How to Find An Amazing Special Education Advocate For Your Child
As a parent, there are many decisions that need to be made in regards to your child. Some decisions have more of a major impact than others but nonetheless, each one creates a piece of the road that they will follow for now and moving forward.
If you have done some research, you will know that there are many, many individuals that advertise themselves as advocates.
A good majority of them, talk about how they were able to get services for THEIR child. This does not make a person a good advocate or an advocate at all. They do not have a degree that is associated with children or psychology nor have they been advocating as a serious professional. Boasting that one is an advocate and taking on a case here or there or filling up some spare time that they might have during the day, again does not make one an advocate.
I can’t tell you how many times I have looked into other “advocates.” I find them in Google or in a directory. My point of researching others that claim they are an advocate is purely to educate myself on who is out there and what they are proposing to provide to families.
The majority do not have experience with children at all.
They have never been in the classroom, have never counseled children, have never served as a therapist for children, whether it be ABA or any other type. How can one be an advocate if they have never been in the classroom, worked with children or understand how the school districts work? This is my point. They can’t be!
They aren't running a legit business.
Additionally, upon finding other “advocates,” I have tried to contact them whether it be by phone or email. More times than not, the phone number listed does not work and when clicking on their website, that does not work either. It is either expired or the page says it is under construction. You cannot do business like this. If this has happened to you, please beware. There are many people posing as an advocate but all they really do is take your money and provide no results. Yes, they may advertise free consultations, cheaper rates and more but the bottom line is that if you use these people, you are putting yourself into a vulnerable situation of spending money (no matter how cheap it may seem) and your child will still not be receiving the support services that they need. As the old adage goes: You get what you pay for.
Should you decide to hire an advocate, one of their responsibilities is to tell you the scope of your case at the beginning, not at the end.
What seems to be from a financial situation, a “bargain” will more times than not become a black hole. As time progresses, you will be continually paying this individual and ultimately have yourself, what appears to be, another mortgage payment each month. Again, transparency is the key. No advocate can predict with 100% certainty what services they can get approved for your child however, if they are skilled at what they do then they can certainly provide you with a scenario close to the actual outcome.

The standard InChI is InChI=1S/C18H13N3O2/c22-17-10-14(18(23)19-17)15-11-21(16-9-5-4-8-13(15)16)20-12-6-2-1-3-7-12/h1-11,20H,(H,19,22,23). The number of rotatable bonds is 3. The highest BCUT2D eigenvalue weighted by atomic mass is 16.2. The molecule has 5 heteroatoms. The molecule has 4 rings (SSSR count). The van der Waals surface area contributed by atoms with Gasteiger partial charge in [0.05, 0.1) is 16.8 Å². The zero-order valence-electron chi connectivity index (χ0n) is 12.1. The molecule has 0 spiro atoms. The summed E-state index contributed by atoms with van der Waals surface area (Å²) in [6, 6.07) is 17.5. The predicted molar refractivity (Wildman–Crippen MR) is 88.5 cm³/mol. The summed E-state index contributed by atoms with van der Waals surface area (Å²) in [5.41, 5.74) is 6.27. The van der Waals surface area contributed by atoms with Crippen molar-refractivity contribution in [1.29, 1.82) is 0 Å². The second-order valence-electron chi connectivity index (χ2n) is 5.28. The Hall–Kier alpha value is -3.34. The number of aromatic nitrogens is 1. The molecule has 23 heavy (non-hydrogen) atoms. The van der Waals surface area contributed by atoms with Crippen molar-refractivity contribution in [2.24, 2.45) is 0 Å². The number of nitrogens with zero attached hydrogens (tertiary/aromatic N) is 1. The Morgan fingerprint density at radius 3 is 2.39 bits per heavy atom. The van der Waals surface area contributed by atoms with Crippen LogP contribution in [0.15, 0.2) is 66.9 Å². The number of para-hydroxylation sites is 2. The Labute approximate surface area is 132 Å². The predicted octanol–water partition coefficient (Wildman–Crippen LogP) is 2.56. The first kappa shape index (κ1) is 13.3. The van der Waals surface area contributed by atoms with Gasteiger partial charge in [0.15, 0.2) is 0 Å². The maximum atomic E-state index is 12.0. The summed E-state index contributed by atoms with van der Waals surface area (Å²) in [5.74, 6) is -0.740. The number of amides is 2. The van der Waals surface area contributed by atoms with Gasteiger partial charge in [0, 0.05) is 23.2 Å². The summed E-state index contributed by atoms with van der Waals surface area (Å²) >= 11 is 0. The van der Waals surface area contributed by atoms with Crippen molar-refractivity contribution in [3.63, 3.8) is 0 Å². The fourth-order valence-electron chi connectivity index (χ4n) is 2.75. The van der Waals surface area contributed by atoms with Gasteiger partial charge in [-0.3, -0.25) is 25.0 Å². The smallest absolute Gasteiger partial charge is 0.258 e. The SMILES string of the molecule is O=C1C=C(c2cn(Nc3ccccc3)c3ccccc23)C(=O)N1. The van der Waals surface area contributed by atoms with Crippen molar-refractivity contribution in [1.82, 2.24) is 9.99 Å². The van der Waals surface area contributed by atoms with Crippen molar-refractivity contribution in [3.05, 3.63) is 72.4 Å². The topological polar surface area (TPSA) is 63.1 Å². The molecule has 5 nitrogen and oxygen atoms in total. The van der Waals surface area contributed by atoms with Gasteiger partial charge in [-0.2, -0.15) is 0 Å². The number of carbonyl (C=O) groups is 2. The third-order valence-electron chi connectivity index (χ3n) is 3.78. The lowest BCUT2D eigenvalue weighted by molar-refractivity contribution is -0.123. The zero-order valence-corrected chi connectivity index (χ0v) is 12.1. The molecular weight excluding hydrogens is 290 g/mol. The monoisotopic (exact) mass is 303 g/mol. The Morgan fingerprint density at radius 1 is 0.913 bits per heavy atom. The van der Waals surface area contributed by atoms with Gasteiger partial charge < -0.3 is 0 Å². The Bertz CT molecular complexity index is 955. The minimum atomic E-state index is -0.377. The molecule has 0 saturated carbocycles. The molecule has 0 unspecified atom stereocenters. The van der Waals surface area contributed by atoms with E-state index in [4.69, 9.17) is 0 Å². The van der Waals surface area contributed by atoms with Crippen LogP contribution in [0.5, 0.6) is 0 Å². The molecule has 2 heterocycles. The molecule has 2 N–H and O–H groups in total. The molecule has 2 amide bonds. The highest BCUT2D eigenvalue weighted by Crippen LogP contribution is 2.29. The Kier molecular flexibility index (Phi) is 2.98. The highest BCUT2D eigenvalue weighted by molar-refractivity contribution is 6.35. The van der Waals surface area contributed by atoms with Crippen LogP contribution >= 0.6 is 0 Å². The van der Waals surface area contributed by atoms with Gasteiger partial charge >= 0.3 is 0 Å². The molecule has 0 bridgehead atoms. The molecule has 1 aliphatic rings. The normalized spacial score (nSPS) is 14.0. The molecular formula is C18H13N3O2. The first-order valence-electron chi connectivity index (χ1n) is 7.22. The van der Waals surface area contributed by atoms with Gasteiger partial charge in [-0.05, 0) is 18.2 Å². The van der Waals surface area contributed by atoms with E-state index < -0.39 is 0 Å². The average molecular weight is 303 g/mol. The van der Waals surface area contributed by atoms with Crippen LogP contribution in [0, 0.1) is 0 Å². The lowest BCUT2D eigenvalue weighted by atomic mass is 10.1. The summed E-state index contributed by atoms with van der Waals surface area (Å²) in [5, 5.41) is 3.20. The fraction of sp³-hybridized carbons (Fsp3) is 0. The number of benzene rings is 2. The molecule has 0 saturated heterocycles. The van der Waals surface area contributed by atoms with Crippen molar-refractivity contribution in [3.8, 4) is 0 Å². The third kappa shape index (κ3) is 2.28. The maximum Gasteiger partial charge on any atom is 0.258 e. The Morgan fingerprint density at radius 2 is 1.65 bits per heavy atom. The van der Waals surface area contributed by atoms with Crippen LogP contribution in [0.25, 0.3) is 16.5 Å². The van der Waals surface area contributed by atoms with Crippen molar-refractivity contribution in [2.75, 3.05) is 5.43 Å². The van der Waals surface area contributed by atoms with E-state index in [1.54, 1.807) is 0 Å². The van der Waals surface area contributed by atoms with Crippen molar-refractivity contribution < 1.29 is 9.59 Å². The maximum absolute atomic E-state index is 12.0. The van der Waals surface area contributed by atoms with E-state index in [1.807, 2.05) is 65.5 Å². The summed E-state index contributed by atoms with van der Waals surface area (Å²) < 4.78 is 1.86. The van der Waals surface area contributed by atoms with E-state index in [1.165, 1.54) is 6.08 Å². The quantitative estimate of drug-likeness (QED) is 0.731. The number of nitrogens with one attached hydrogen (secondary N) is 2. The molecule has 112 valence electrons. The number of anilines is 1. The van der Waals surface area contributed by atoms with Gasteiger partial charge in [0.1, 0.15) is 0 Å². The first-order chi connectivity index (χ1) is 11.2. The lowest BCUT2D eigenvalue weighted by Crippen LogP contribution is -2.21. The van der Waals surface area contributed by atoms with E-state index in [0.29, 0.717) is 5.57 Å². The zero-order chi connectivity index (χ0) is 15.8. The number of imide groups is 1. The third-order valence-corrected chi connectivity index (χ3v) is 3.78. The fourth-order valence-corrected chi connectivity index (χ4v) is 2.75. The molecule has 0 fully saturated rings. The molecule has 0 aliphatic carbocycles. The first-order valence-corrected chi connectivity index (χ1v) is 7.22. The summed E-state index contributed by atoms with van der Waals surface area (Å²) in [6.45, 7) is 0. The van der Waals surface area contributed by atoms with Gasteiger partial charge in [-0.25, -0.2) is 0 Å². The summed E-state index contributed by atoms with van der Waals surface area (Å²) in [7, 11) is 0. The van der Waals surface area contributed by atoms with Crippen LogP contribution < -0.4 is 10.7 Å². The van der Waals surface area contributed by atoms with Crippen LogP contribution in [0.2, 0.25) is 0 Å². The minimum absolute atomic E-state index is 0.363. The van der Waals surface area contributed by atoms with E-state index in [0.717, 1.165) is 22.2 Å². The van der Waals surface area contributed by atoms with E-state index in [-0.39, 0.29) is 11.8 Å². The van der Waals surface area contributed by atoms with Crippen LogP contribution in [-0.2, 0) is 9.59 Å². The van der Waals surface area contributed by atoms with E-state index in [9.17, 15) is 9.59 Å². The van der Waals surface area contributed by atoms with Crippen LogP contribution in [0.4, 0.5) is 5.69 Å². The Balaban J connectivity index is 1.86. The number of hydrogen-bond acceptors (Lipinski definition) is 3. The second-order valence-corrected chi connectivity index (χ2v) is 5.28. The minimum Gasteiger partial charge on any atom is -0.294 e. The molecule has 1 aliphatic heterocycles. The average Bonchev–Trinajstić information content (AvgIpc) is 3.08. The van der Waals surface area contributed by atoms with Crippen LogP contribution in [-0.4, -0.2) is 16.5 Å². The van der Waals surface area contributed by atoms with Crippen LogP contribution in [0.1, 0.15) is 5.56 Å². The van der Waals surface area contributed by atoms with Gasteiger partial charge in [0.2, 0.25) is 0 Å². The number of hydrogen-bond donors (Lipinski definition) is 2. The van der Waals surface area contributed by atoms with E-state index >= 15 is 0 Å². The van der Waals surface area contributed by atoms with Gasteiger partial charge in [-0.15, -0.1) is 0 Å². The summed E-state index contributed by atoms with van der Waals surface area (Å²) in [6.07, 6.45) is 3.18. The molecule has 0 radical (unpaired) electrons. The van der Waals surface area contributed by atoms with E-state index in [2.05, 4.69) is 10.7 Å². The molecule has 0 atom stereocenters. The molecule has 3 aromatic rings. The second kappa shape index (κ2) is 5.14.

The only goal is to advocate in order for your child to receive the appropriate support services that will allow them to grow and flourish in addition to educate them and prepare them for their bright future.
How To Evaluate An Advocate
On the other hand, finding a good advocate is easier than one might think. When you find one, look at their website - it should be totally transparent. A website is a must. If the individual does not have one, DO NOT HIRE THEM! Everything should be listed and questions you may have in your mind should be answered. If you have additional questions, you should call - the phone number should work and speak with the individual directly. If the number does not work, DO NOT HIRE THEM! Within a short period of time, you will know if that person is qualified to represent your child or not. The key is to ask alot of questions: about their education, their experience as well as their process. If you are still not clear on these things then DO NOT HIRE THEM!
True advocates will have recommendations from other families that they have worked with. Many times, these are testimonials on their site. Keep in mind, the information for each child is extremely confidential and should be kept as such, however some advocates may have parents that are willing to speak with you directly in order to explain their own personal experience.
I have worked with many families that before coming to me have had a negative experience with a different advocate. Some problems included not returning phone calls, not answering emails to them as well as to school personnel, not showing up at a meeting, whether it be in person or over the phone and the list goes on and on. This is totally unacceptable! As a family, you are totally invested in your child and therefore the advocate should no doubt, be as well. Ask around for recommendations. The majority of my business is based on referrals from families that I have previously worked with as well as the many schools that I personally have visited.
I will never recommend a school to a family unless I myself have personally met the staff, children and toured the facility. Each school that I have on my referral list is vetted by me personally. Anyone can throw out a name but it does not mean that it would be the appropriate fit for the child. For me, every family that I work with and every child that I represent, is approached on a very personal level. Each and every child that I work with is treated as though they are my own and therefore I would not recommend anything that I did not feel would be 100% helpful.
Choosing the wrong advocate, sets you back in time, money and most importantly your child’s progress.
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